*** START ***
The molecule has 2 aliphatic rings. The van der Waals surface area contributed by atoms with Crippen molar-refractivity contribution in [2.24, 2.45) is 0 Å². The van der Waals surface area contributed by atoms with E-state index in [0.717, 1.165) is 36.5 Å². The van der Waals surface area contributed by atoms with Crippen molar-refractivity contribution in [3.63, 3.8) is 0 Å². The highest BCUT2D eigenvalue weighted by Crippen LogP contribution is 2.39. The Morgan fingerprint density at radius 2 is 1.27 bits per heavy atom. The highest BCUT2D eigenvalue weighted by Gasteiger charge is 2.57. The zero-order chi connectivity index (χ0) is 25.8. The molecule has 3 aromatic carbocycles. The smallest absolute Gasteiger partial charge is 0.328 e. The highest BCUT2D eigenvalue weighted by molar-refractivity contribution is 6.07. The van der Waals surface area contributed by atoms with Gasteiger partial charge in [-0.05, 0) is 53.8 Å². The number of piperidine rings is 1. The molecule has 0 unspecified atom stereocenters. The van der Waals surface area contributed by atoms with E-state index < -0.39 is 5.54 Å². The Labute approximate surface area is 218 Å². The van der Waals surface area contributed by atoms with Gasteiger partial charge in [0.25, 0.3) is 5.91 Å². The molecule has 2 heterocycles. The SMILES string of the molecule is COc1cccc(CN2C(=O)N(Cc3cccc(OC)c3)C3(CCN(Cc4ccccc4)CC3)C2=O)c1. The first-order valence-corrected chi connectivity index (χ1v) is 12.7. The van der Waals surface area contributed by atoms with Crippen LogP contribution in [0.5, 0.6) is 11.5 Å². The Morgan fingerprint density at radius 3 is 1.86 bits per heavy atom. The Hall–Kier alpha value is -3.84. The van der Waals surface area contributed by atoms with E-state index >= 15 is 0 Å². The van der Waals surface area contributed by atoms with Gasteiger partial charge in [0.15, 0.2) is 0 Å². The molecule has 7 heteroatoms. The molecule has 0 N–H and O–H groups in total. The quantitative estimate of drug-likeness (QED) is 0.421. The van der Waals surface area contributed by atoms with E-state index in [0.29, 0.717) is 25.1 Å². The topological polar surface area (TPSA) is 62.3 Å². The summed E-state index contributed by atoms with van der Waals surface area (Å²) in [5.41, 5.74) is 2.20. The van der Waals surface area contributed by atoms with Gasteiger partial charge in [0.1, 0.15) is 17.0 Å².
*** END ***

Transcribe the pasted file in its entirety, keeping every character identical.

The molecule has 2 aliphatic rings. The van der Waals surface area contributed by atoms with Crippen molar-refractivity contribution in [2.24, 2.45) is 0 Å². The van der Waals surface area contributed by atoms with E-state index in [0.717, 1.165) is 36.5 Å². The van der Waals surface area contributed by atoms with Crippen molar-refractivity contribution in [3.63, 3.8) is 0 Å². The highest BCUT2D eigenvalue weighted by Crippen LogP contribution is 2.39. The Morgan fingerprint density at radius 2 is 1.27 bits per heavy atom. The highest BCUT2D eigenvalue weighted by Gasteiger charge is 2.57. The zero-order chi connectivity index (χ0) is 25.8. The molecule has 3 aromatic carbocycles. The smallest absolute Gasteiger partial charge is 0.328 e. The highest BCUT2D eigenvalue weighted by molar-refractivity contribution is 6.07. The van der Waals surface area contributed by atoms with Gasteiger partial charge in [-0.05, 0) is 53.8 Å². The number of piperidine rings is 1. The molecule has 0 unspecified atom stereocenters. The van der Waals surface area contributed by atoms with E-state index < -0.39 is 5.54 Å². The Labute approximate surface area is 218 Å². The van der Waals surface area contributed by atoms with Gasteiger partial charge in [0.25, 0.3) is 5.91 Å². The molecule has 2 heterocycles. The SMILES string of the molecule is COc1cccc(CN2C(=O)N(Cc3cccc(OC)c3)C3(CCN(Cc4ccccc4)CC3)C2=O)c1. The first-order valence-corrected chi connectivity index (χ1v) is 12.7. The van der Waals surface area contributed by atoms with Crippen LogP contribution in [0.5, 0.6) is 11.5 Å². The Morgan fingerprint density at radius 3 is 1.86 bits per heavy atom. The Hall–Kier alpha value is -3.84. The van der Waals surface area contributed by atoms with E-state index >= 15 is 0 Å². The van der Waals surface area contributed by atoms with Gasteiger partial charge in [0.15, 0.2) is 0 Å². The molecule has 7 heteroatoms. The molecule has 0 N–H and O–H groups in total. The quantitative estimate of drug-likeness (QED) is 0.421. The van der Waals surface area contributed by atoms with E-state index in [0.29, 0.717) is 25.1 Å². The topological polar surface area (TPSA) is 62.3 Å². The summed E-state index contributed by atoms with van der Waals surface area (Å²) in [5.41, 5.74) is 2.20. The van der Waals surface area contributed by atoms with Gasteiger partial charge in [0.1, 0.15) is 17.0 Å².